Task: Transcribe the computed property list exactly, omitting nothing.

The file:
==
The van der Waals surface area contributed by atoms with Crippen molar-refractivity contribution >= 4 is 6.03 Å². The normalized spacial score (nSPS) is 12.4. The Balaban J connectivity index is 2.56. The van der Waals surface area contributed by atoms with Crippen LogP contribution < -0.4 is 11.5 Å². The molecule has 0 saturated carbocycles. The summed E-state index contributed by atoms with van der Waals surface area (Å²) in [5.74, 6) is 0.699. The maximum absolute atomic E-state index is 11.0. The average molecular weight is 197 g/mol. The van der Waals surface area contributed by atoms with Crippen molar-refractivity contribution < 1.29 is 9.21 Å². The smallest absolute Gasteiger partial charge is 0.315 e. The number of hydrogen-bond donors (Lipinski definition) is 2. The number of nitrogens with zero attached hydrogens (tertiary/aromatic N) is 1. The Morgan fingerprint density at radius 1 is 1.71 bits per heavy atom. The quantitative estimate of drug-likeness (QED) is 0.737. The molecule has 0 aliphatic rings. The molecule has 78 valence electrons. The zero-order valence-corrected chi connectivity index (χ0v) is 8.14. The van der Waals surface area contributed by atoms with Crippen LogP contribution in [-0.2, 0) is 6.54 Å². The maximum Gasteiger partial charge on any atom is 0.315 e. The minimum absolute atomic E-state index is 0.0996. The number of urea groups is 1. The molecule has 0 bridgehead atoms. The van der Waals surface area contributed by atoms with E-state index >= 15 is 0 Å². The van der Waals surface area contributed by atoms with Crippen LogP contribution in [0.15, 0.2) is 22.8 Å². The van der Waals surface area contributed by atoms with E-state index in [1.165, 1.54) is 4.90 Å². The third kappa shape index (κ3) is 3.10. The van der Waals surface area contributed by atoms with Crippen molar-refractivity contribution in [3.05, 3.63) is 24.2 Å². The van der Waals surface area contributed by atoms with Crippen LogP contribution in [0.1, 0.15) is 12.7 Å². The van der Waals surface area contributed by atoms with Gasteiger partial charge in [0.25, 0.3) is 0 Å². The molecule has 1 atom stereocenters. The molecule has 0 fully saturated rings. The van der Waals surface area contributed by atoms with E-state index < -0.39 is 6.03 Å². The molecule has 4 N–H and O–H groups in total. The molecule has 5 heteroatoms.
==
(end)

The van der Waals surface area contributed by atoms with Crippen molar-refractivity contribution >= 4 is 6.03 Å². The normalized spacial score (nSPS) is 12.4. The Balaban J connectivity index is 2.56. The van der Waals surface area contributed by atoms with Crippen LogP contribution < -0.4 is 11.5 Å². The molecule has 0 saturated carbocycles. The summed E-state index contributed by atoms with van der Waals surface area (Å²) in [5.74, 6) is 0.699. The maximum absolute atomic E-state index is 11.0. The average molecular weight is 197 g/mol. The van der Waals surface area contributed by atoms with Crippen molar-refractivity contribution < 1.29 is 9.21 Å². The smallest absolute Gasteiger partial charge is 0.315 e. The number of hydrogen-bond donors (Lipinski definition) is 2. The number of nitrogens with zero attached hydrogens (tertiary/aromatic N) is 1. The Morgan fingerprint density at radius 1 is 1.71 bits per heavy atom. The quantitative estimate of drug-likeness (QED) is 0.737. The molecule has 0 aliphatic rings. The molecule has 78 valence electrons. The zero-order valence-corrected chi connectivity index (χ0v) is 8.14. The van der Waals surface area contributed by atoms with Crippen LogP contribution in [-0.2, 0) is 6.54 Å². The maximum Gasteiger partial charge on any atom is 0.315 e. The minimum absolute atomic E-state index is 0.0996. The number of urea groups is 1. The molecule has 0 bridgehead atoms. The van der Waals surface area contributed by atoms with E-state index >= 15 is 0 Å². The van der Waals surface area contributed by atoms with Crippen LogP contribution in [0.15, 0.2) is 22.8 Å². The van der Waals surface area contributed by atoms with E-state index in [1.165, 1.54) is 4.90 Å². The third kappa shape index (κ3) is 3.10. The van der Waals surface area contributed by atoms with Crippen molar-refractivity contribution in [3.05, 3.63) is 24.2 Å². The van der Waals surface area contributed by atoms with Crippen LogP contribution in [0.1, 0.15) is 12.7 Å². The van der Waals surface area contributed by atoms with Gasteiger partial charge in [0.25, 0.3) is 0 Å². The molecule has 1 atom stereocenters. The molecule has 0 fully saturated rings. The van der Waals surface area contributed by atoms with E-state index < -0.39 is 6.03 Å². The molecule has 4 N–H and O–H groups in total. The molecule has 5 heteroatoms.